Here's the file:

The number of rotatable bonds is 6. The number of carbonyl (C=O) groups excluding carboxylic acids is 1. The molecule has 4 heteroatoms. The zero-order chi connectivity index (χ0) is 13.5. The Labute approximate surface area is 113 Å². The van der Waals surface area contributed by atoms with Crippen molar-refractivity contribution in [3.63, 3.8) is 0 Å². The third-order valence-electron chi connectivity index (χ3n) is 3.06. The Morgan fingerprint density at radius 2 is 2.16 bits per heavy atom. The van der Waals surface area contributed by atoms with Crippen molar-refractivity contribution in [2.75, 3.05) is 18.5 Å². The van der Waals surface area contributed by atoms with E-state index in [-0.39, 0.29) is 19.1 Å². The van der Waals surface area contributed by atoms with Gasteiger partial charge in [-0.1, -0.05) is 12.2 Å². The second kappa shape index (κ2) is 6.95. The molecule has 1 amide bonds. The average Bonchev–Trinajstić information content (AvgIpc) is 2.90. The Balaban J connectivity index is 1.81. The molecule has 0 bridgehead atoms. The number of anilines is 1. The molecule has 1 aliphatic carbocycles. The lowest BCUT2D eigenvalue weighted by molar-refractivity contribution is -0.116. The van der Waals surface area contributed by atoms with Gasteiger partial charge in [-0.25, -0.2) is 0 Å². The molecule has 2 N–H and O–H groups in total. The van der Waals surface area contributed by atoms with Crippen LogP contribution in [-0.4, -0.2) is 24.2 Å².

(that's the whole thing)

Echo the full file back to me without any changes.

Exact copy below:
The number of rotatable bonds is 6. The number of carbonyl (C=O) groups excluding carboxylic acids is 1. The molecule has 4 heteroatoms. The zero-order chi connectivity index (χ0) is 13.5. The Labute approximate surface area is 113 Å². The van der Waals surface area contributed by atoms with Crippen molar-refractivity contribution in [3.63, 3.8) is 0 Å². The third-order valence-electron chi connectivity index (χ3n) is 3.06. The Morgan fingerprint density at radius 2 is 2.16 bits per heavy atom. The van der Waals surface area contributed by atoms with Crippen molar-refractivity contribution in [2.75, 3.05) is 18.5 Å². The van der Waals surface area contributed by atoms with E-state index in [-0.39, 0.29) is 19.1 Å². The van der Waals surface area contributed by atoms with Gasteiger partial charge in [-0.1, -0.05) is 12.2 Å². The second kappa shape index (κ2) is 6.95. The molecule has 1 amide bonds. The average Bonchev–Trinajstić information content (AvgIpc) is 2.90. The Balaban J connectivity index is 1.81. The molecule has 0 bridgehead atoms. The number of anilines is 1. The molecule has 1 aliphatic carbocycles. The lowest BCUT2D eigenvalue weighted by molar-refractivity contribution is -0.116. The van der Waals surface area contributed by atoms with Gasteiger partial charge in [-0.25, -0.2) is 0 Å². The molecule has 2 N–H and O–H groups in total. The van der Waals surface area contributed by atoms with Crippen LogP contribution in [-0.4, -0.2) is 24.2 Å².